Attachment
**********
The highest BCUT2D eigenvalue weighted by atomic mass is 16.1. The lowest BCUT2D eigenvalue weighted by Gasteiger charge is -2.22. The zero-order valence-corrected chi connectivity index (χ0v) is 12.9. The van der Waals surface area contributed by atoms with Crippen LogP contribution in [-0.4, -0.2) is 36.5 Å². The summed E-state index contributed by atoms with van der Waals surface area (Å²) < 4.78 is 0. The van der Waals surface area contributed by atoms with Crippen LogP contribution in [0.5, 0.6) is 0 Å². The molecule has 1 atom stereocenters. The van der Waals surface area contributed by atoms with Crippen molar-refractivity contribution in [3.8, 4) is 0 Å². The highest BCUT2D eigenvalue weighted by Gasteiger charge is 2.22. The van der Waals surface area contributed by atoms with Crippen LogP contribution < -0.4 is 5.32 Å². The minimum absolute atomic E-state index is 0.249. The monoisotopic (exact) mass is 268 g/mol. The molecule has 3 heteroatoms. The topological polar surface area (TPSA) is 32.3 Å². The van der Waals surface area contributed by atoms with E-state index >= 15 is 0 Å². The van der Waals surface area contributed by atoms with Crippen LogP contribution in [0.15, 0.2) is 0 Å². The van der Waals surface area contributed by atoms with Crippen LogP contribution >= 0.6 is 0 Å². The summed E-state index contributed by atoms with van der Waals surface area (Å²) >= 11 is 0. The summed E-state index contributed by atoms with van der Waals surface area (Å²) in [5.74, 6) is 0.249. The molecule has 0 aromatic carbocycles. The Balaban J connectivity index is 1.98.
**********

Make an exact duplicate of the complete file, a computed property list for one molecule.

The highest BCUT2D eigenvalue weighted by atomic mass is 16.1. The lowest BCUT2D eigenvalue weighted by Gasteiger charge is -2.22. The zero-order valence-corrected chi connectivity index (χ0v) is 12.9. The van der Waals surface area contributed by atoms with Crippen LogP contribution in [-0.4, -0.2) is 36.5 Å². The summed E-state index contributed by atoms with van der Waals surface area (Å²) < 4.78 is 0. The van der Waals surface area contributed by atoms with Crippen LogP contribution in [0.5, 0.6) is 0 Å². The molecule has 1 atom stereocenters. The van der Waals surface area contributed by atoms with Crippen molar-refractivity contribution in [3.8, 4) is 0 Å². The highest BCUT2D eigenvalue weighted by Gasteiger charge is 2.22. The van der Waals surface area contributed by atoms with Crippen LogP contribution < -0.4 is 5.32 Å². The minimum absolute atomic E-state index is 0.249. The monoisotopic (exact) mass is 268 g/mol. The molecule has 3 heteroatoms. The topological polar surface area (TPSA) is 32.3 Å². The van der Waals surface area contributed by atoms with E-state index >= 15 is 0 Å². The van der Waals surface area contributed by atoms with Crippen LogP contribution in [0.15, 0.2) is 0 Å². The van der Waals surface area contributed by atoms with Crippen LogP contribution >= 0.6 is 0 Å². The summed E-state index contributed by atoms with van der Waals surface area (Å²) >= 11 is 0. The summed E-state index contributed by atoms with van der Waals surface area (Å²) in [5.74, 6) is 0.249. The molecule has 0 aromatic carbocycles. The Balaban J connectivity index is 1.98.